Others see a call to teaching, “teaching them to obey” a moral standard or at least attempting to do so. To become better people is the goal. The result is we dismiss God’s mission in the world, thinking we simply need to live “right.” Missions is for others "called" to forsake all and follow Jesus. 

These understandings set up a false dichotomy between missions as a special calling and the life of the average Christian. Neither of these, alone, is what Jesus was commissioning his church for. 

Last week I blogged about the Great Omission of the Apostles Creed, about how the Church Fathers who gave us this Creed missed a vital part of the life and ministry of Jesus. 

Another problem you will note in the Apostles Creed is that it doesn’t mention making disciples. But making disciples is what the Great Commission is all about, for every Christian, everywhere, all the time, as we follow Jesus in what he began doing. 

In his book, “The Great Omission – Reclaiming Jesus’ Essential Teaching on Discipleship,” Dallas Willard has this to say (I’ll be blogging more through this book in future posts): 

“We need to emphasize that the Great Omission from the Great Commission is not obedience to Christ, but discipleship, apprentice to him. Through discipleship, obedience will take care of itself.” Then it’s not about teaching them to obey, to become better people, but rather to do just what Jesus taught.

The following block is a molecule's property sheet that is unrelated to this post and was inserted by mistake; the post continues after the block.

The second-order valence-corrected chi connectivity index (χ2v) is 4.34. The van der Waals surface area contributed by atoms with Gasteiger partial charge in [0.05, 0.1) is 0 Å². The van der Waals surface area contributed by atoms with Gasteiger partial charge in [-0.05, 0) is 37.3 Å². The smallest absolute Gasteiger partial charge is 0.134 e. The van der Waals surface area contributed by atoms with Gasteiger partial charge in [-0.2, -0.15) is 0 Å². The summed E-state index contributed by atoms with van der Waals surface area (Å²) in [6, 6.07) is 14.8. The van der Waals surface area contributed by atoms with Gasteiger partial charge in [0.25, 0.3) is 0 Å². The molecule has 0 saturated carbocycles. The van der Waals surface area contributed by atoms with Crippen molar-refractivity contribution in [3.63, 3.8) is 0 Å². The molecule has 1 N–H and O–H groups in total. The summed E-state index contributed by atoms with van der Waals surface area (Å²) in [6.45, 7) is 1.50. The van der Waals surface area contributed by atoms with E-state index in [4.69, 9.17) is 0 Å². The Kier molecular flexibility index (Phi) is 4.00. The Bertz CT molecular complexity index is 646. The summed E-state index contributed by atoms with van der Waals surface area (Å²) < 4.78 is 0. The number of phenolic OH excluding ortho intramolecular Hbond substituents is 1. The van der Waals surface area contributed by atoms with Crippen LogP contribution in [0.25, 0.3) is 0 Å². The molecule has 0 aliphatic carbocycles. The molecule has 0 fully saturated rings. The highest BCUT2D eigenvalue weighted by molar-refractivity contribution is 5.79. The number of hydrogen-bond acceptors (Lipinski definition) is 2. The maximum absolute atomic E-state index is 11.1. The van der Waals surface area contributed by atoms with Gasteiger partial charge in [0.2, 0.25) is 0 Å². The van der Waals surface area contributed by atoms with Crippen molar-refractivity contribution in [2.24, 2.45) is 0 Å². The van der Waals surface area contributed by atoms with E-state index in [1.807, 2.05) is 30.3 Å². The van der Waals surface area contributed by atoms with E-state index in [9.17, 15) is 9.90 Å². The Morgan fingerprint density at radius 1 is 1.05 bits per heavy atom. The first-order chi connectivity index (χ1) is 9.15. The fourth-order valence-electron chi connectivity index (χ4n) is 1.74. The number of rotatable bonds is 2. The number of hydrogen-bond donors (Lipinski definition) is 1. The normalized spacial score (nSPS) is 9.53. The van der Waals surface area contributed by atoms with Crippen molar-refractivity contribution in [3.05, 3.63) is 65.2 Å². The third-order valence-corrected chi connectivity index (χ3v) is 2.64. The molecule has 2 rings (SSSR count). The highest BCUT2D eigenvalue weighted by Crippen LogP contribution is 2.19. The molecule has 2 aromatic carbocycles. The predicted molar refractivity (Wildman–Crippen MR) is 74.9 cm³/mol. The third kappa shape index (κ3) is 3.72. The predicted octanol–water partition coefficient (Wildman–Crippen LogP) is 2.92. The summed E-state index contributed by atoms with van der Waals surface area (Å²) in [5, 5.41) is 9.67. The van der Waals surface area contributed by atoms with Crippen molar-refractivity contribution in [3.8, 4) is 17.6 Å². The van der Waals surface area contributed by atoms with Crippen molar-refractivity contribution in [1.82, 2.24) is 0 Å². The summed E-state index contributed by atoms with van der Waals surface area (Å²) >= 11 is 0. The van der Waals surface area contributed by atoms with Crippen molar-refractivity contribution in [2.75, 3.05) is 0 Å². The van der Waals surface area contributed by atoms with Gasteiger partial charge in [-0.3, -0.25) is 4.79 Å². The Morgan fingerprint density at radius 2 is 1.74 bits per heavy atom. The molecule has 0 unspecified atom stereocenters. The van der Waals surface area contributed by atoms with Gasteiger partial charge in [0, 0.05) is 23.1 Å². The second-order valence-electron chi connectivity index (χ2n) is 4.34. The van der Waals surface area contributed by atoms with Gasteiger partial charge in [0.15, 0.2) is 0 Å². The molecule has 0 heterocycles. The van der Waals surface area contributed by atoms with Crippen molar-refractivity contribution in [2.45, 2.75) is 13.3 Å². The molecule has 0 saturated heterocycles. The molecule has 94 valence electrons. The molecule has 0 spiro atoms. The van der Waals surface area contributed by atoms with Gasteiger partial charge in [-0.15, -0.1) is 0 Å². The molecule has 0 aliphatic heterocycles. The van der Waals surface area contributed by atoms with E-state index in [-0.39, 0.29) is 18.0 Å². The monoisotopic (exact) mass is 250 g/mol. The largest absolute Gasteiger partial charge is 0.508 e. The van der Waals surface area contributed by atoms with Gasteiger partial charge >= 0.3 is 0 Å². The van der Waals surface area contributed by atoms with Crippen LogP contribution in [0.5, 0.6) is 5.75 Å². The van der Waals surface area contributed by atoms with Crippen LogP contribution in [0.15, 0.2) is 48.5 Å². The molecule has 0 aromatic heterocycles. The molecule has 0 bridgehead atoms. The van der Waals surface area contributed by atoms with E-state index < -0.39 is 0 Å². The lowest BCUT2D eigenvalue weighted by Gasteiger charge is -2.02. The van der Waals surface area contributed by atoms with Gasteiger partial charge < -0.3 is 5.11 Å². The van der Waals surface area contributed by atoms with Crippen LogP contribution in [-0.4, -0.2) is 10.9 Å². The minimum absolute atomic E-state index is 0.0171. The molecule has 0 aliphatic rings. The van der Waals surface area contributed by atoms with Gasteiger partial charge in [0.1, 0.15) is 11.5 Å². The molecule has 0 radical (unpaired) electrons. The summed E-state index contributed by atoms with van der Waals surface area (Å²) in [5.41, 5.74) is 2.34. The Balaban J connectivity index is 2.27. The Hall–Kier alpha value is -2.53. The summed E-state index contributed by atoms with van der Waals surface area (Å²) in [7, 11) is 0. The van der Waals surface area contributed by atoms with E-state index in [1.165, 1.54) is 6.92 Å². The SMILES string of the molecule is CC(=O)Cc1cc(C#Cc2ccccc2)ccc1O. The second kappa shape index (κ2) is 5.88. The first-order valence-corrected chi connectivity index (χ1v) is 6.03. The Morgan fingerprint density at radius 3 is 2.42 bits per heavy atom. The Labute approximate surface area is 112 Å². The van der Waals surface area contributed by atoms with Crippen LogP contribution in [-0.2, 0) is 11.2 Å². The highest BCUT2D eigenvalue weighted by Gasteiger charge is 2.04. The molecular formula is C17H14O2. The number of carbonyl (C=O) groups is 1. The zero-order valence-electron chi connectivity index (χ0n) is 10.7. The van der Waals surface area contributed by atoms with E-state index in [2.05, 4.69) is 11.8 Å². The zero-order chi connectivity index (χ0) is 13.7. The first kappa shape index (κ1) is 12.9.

And, the Great Commission is not only about being on God’s mission to the “nations.” While it is certainly that, the point of the Great Commission is to make disciples of Jesus in all that we do and everywhere we go, as a natural outflow of who is with us. Jesus designed his movement as an ‘organic’ growth process that would be self-perpetuating as new disciples were taught to “obey everything” he commanded – and then taught others. 

The problem is, as Professor Willard redirects our attention, was that the Church omitted this discipline, of making disciples, which necessitates we reclaim it.  Willard tells us…

“…the greatest issue facing the world today, with all its heart-breaking needs, is whether those who, by profession or culture, are identified as “Christians” will become disciple – students, apprentices, practitioners – of Jesus Christ, steadily learning from him how to live the life of the Kingdom on the Heavens into every corner of human existence.”

Professor Willard suggests that, “on its own scale, there is no greater issue facing the individual human being, Christian or not…” then to become disciples, apprentices and practitioners of Jesus Christ.  

My friend Darrell, who I mentioned in my previous post, stresses this point of learning, becoming students, to live as disciples. I stress this point in my ministry of mobilizing workers for reaching the nations among us, through what I call a Prayer-Care-Learn-Share lifestyle. Others might call it “missional.” Whatever we call it, it's time to GO do it! 

If you want to know how, click here.

The good news is there is a movement taking shape toward that end, right here in the USA. But it’s not just about learning, it’s about living and helping others live like Jesus. It's time to reclaim making disciples, wherever we are, the way Jesus did - for Living Sent Today.